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In this case, the plaintiff, Laura Mullen, claimed that the defendants, a youth volleyball club and its owners, fraudulently concealed previous sexual abuse allegations. The district court granted summary judgment in favor of the defendants, but also imposed sanctions against them and their lawyer for improperly interfering with the class notice process. The defendants appealed the sanctions.The United States Court of Appeals for the Seventh Circuit held that the district court did not abuse its discretion or commit clear error in imposing the sanctions. The court found that the defendants had intentionally interfered with the class notice and opt-out process and that their communications with class members during the notice period were potentially coercive. The court also upheld the decision of the district court to impose monetary sanctions against the defendants, which included the plaintiff’s reasonable attorney’s fees and expenses, as well as a civil penalty for each defendant.The court also affirmed the non-monetary sanctions imposed against the defendants' lawyer, who had contacted a class member directly and made a false statement to the court. Although the defendants argued that the lawyer had acted in good faith and did not knowingly or intentionally violate the rules of ethics, the court found that she had taken deliberate action to avoid confirming a high probability of wrongdoing.Finally, the court rejected the defendants' argument that the plaintiff should have been sanctioned. The defendants claimed that the plaintiff’s use of the term “rape” was inaccurate and irrelevant, that her actions before and after filing the complaint were inconsistent, that she did not have a proper basis for bringing the suit, and that she misrepresented evidence. The court found no merit in these arguments and affirmed the district court’s decision to deny sanctions against the plaintiff. View "Mullen v. Butler" on Justia Law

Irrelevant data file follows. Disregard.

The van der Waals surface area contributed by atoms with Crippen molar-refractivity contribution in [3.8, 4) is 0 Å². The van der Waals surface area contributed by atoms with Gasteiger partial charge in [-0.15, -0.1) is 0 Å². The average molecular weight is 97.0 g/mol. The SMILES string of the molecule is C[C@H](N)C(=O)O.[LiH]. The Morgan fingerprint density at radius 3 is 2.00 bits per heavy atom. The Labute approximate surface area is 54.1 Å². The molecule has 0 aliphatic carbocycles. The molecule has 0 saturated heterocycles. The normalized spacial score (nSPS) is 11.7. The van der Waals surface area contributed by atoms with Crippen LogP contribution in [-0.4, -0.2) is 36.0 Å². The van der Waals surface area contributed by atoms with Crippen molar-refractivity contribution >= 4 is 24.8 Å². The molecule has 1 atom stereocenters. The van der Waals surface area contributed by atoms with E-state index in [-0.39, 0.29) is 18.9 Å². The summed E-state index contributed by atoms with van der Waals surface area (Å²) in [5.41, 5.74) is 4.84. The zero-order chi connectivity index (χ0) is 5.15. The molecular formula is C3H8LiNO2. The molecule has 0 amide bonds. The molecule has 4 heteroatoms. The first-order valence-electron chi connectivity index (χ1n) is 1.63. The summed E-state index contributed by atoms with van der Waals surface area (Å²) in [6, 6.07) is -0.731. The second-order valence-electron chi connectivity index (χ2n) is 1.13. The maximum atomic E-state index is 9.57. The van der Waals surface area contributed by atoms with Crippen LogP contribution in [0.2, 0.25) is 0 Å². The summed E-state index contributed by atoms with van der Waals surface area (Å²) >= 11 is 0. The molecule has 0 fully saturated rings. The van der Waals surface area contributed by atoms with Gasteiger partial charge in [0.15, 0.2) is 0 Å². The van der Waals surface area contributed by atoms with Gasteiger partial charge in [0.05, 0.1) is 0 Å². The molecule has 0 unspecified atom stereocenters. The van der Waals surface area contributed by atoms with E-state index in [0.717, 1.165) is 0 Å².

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The Indiana Supreme Court heard a case involving a dispute between Tonia Land and the IU Credit Union (IUCU). When Land became a customer at the credit union, she was given an account agreement that could be modified at any time. Later, when she registered for online banking, she accepted another agreement that allowed the IUCU to modify the terms and conditions of the services. In 2019, the IUCU proposed changes to these agreements, which would require disputes to be resolved through arbitration and prevent Land from initiating or participating in a class-action lawsuit. Land did not opt out of these changes within thirty days as required, which, according to the IUCU, made the terms binding. However, Land later filed a class-action lawsuit against the credit union, which attempted to compel arbitration based on the addendum.The court held that while the IUCU did provide Land with reasonable notice of its offer to amend the original agreements, Land's subsequent silence and inaction did not result in her assent to that offer, according to Section 69 of the Restatement (Second) of Contracts. The credit union petitioned for rehearing, claiming that the court failed to address certain legal authorities and arguments raised on appeal and in the transfer proceedings.Upon rehearing, the court affirmed its original decision, rejecting the credit union's arguments. However, the court also expressed a willingness to consider a different standard governing the offer and acceptance of unilateral contracts between businesses and consumers in future cases. The court found no merit in the credit union's arguments on rehearing and affirmed its original opinion in full. View "Land v. IU Credit Union" on Justia Law